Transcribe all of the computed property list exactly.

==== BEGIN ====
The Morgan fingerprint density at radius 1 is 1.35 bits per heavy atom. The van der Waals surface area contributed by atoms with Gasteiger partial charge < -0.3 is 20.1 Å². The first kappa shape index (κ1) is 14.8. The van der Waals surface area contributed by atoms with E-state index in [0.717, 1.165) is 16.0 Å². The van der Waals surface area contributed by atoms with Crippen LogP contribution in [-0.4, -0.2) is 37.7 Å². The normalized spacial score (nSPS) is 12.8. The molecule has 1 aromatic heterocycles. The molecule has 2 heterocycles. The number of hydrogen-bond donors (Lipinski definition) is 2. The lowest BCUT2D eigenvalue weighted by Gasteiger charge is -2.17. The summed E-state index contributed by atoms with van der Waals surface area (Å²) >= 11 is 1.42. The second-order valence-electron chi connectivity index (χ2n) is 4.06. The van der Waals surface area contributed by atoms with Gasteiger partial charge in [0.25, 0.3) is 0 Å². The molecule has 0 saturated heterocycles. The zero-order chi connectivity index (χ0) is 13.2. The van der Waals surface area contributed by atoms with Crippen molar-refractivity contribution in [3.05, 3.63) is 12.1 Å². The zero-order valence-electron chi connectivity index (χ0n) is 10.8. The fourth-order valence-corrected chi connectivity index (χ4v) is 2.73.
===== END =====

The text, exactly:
The Morgan fingerprint density at radius 1 is 1.35 bits per heavy atom. The van der Waals surface area contributed by atoms with Gasteiger partial charge < -0.3 is 20.1 Å². The first kappa shape index (κ1) is 14.8. The van der Waals surface area contributed by atoms with E-state index in [0.717, 1.165) is 16.0 Å². The van der Waals surface area contributed by atoms with Crippen LogP contribution in [-0.4, -0.2) is 37.7 Å². The normalized spacial score (nSPS) is 12.8. The molecule has 1 aromatic heterocycles. The molecule has 2 heterocycles. The number of hydrogen-bond donors (Lipinski definition) is 2. The lowest BCUT2D eigenvalue weighted by Gasteiger charge is -2.17. The summed E-state index contributed by atoms with van der Waals surface area (Å²) >= 11 is 1.42. The second-order valence-electron chi connectivity index (χ2n) is 4.06. The van der Waals surface area contributed by atoms with Gasteiger partial charge in [0.25, 0.3) is 0 Å². The molecule has 0 saturated heterocycles. The zero-order chi connectivity index (χ0) is 13.2. The van der Waals surface area contributed by atoms with Crippen molar-refractivity contribution in [3.05, 3.63) is 12.1 Å². The zero-order valence-electron chi connectivity index (χ0n) is 10.8. The fourth-order valence-corrected chi connectivity index (χ4v) is 2.73.